Recent estimates peg the number of students who ride the school bus in the US at 25 million, just over 50% of the total 49.9 million American school children aged 5‒17. An estimated 10.7% walk or bike to school and the remaining 39.3% of students travel to school by private vehicle.

The question of how mode of transportation affects learning outcomes among school children is not a simple one because of the many factors involved. For example, school students in Michigan who have access to school transportation are shown to attend school more regularly than those who live within the walking distance cutoffs. Economically disadvantaged students who have access to school transportation experience a 0.5 to 1 percent increase in attendance rates and are 2 to 4 percent less likely to be chronically absent than their counterparts who live in non-transportation zones (1).

Attendance rates tend to be lowest among kindergarteners, and the Early Childhood Longitudinal Study -Kindergarten Class of 2010-1011 found that kindergarteners who took the bus to school had fewer absences and were less likely to be chronically absent than students who commuted to school in another way (2).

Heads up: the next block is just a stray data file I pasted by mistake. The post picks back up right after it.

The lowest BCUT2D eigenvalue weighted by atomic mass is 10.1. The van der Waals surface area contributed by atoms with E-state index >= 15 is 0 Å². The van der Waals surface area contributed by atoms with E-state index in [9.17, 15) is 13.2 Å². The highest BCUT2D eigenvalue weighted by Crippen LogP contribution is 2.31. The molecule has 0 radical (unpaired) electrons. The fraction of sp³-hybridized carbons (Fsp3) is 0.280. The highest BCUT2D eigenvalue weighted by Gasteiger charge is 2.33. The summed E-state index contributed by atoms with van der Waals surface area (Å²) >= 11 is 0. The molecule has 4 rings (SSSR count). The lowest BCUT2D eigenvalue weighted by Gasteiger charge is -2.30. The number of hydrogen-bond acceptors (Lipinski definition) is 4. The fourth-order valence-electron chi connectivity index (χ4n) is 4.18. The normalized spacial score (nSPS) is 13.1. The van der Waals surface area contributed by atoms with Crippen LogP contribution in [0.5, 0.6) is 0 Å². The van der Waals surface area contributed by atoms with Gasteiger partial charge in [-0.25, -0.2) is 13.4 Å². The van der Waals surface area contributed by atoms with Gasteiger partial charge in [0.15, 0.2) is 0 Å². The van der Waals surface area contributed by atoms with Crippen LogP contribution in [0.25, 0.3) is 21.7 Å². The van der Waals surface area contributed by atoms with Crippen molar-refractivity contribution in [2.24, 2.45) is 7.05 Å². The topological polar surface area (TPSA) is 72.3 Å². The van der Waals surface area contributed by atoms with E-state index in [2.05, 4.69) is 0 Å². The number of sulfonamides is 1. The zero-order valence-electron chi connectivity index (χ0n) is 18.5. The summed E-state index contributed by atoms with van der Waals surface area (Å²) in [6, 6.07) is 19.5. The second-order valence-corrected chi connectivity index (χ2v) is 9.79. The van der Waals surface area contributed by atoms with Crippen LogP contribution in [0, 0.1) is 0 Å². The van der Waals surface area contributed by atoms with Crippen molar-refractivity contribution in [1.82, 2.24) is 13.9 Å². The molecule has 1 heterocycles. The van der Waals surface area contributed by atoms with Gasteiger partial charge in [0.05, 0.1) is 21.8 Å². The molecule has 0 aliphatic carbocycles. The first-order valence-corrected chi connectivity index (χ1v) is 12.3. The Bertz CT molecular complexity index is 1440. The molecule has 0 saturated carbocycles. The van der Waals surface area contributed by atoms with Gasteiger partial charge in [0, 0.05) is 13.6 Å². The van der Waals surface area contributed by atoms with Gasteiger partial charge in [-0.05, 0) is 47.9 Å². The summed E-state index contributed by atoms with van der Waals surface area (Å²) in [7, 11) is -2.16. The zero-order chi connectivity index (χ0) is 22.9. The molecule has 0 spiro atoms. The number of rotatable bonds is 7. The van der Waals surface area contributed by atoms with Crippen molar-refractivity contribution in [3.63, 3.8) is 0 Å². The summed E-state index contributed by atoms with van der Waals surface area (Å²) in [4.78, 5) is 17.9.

School bus transportation has also been shown to close the school quality gap where school choice is involved in urban settings. Students in New York City attending choice schools and using bus transportation attend significantly better schools than their peers attending nearby choice schools. Transportation plays a particularly important role for Black and Hispanic students, who are 30 to 40 percent more likely to attend significantly better schools than their same-race peers who attend choice schools but do not use transportation (3).

Despite these benefits, some studies have also shown that students who commute to school via private vehicle or on foot have higher test scores than those who ride the bus. (4). Bus ride duration, however, had no perceived impact on student test scores (5). This is interesting, since long commute times have been linked to reduced sleep health in school students, and sleep-deprived children experience a range of problems, from chronic fatigue and daytime sleepiness to being late for school, and may exhibit difficulties with learning and memory. Recently, researchers examined data from the American Time Use survey to see how teenagers’ school commute times affected their overall health and wellbeing. Data revealed that teens with long commutes to school slept fewer hours and engaged less in physical activity than their peers.

Taken as a whole…

Recent research shows that school buses improve attendance and enable students to go to higher quality schools compared to alternative transport. Some studies link bus rides to lower test scores, while others find no relation. Caution should be taken in establishing long school bus commutes. While they are unlikely to impact test scores, long commutes do impact student sleep health and cause students to engage in less physical activity than their peers.